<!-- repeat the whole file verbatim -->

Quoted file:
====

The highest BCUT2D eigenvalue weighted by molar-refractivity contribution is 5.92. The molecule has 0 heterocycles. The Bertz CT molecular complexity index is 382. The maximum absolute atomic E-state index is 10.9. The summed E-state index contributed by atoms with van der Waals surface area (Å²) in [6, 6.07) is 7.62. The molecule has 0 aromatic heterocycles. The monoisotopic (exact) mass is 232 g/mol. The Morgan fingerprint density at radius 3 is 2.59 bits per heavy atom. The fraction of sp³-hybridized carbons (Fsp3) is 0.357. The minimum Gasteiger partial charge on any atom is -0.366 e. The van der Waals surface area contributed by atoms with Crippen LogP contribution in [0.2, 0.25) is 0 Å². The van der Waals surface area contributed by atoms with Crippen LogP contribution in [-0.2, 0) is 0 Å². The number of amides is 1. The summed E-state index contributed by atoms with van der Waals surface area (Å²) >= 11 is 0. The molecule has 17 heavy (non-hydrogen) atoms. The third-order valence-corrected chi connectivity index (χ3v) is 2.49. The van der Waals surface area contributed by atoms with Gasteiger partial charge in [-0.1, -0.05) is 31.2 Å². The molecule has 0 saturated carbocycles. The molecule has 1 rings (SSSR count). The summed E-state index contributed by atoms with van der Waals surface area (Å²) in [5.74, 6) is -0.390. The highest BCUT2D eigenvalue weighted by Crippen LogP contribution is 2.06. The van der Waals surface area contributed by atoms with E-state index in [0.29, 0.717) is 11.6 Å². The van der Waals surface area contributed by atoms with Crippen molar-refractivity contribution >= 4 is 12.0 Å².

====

The highest BCUT2D eigenvalue weighted by molar-refractivity contribution is 5.92. The molecule has 0 heterocycles. The Bertz CT molecular complexity index is 382. The maximum absolute atomic E-state index is 10.9. The summed E-state index contributed by atoms with van der Waals surface area (Å²) in [6, 6.07) is 7.62. The molecule has 0 aromatic heterocycles. The monoisotopic (exact) mass is 232 g/mol. The Morgan fingerprint density at radius 3 is 2.59 bits per heavy atom. The fraction of sp³-hybridized carbons (Fsp3) is 0.357. The minimum Gasteiger partial charge on any atom is -0.366 e. The van der Waals surface area contributed by atoms with Crippen LogP contribution in [0.2, 0.25) is 0 Å². The van der Waals surface area contributed by atoms with Crippen LogP contribution in [-0.2, 0) is 0 Å². The number of amides is 1. The summed E-state index contributed by atoms with van der Waals surface area (Å²) >= 11 is 0. The molecule has 17 heavy (non-hydrogen) atoms. The third-order valence-corrected chi connectivity index (χ3v) is 2.49. The van der Waals surface area contributed by atoms with Gasteiger partial charge in [-0.1, -0.05) is 31.2 Å². The molecule has 0 saturated carbocycles. The molecule has 1 rings (SSSR count). The summed E-state index contributed by atoms with van der Waals surface area (Å²) in [5.74, 6) is -0.390. The highest BCUT2D eigenvalue weighted by Crippen LogP contribution is 2.06. The van der Waals surface area contributed by atoms with E-state index in [0.29, 0.717) is 11.6 Å². The van der Waals surface area contributed by atoms with Crippen molar-refractivity contribution >= 4 is 12.0 Å².